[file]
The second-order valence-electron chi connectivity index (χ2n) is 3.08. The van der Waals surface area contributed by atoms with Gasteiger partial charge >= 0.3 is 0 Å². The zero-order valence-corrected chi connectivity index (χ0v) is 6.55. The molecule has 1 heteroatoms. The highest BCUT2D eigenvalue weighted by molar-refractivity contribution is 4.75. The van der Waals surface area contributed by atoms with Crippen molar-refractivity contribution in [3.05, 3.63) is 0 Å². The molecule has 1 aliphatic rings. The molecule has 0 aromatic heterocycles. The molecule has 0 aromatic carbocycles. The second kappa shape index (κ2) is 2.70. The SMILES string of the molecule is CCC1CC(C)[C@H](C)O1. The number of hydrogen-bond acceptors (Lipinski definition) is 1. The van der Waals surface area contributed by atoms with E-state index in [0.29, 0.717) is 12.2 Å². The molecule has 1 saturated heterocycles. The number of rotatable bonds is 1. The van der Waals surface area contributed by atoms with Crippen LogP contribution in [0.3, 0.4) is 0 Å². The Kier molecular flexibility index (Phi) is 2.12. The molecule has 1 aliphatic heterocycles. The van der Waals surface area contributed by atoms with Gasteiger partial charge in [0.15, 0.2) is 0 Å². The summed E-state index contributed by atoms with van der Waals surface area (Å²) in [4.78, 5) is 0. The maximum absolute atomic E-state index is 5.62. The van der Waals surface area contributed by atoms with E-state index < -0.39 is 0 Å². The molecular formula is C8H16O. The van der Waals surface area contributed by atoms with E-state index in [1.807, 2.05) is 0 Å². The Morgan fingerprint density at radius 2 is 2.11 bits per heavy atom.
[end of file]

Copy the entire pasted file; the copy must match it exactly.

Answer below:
The second-order valence-electron chi connectivity index (χ2n) is 3.08. The van der Waals surface area contributed by atoms with Gasteiger partial charge >= 0.3 is 0 Å². The zero-order valence-corrected chi connectivity index (χ0v) is 6.55. The molecule has 1 heteroatoms. The highest BCUT2D eigenvalue weighted by molar-refractivity contribution is 4.75. The van der Waals surface area contributed by atoms with Crippen molar-refractivity contribution in [3.05, 3.63) is 0 Å². The molecule has 1 aliphatic rings. The molecule has 0 aromatic heterocycles. The molecule has 0 aromatic carbocycles. The second kappa shape index (κ2) is 2.70. The SMILES string of the molecule is CCC1CC(C)[C@H](C)O1. The number of hydrogen-bond acceptors (Lipinski definition) is 1. The van der Waals surface area contributed by atoms with E-state index in [0.29, 0.717) is 12.2 Å². The molecule has 1 saturated heterocycles. The number of rotatable bonds is 1. The van der Waals surface area contributed by atoms with Crippen LogP contribution in [0.3, 0.4) is 0 Å². The Kier molecular flexibility index (Phi) is 2.12. The molecule has 1 aliphatic heterocycles. The van der Waals surface area contributed by atoms with Gasteiger partial charge in [0.15, 0.2) is 0 Å². The summed E-state index contributed by atoms with van der Waals surface area (Å²) in [4.78, 5) is 0. The maximum absolute atomic E-state index is 5.62. The van der Waals surface area contributed by atoms with E-state index < -0.39 is 0 Å². The molecular formula is C8H16O. The van der Waals surface area contributed by atoms with E-state index in [1.807, 2.05) is 0 Å². The Morgan fingerprint density at radius 2 is 2.11 bits per heavy atom.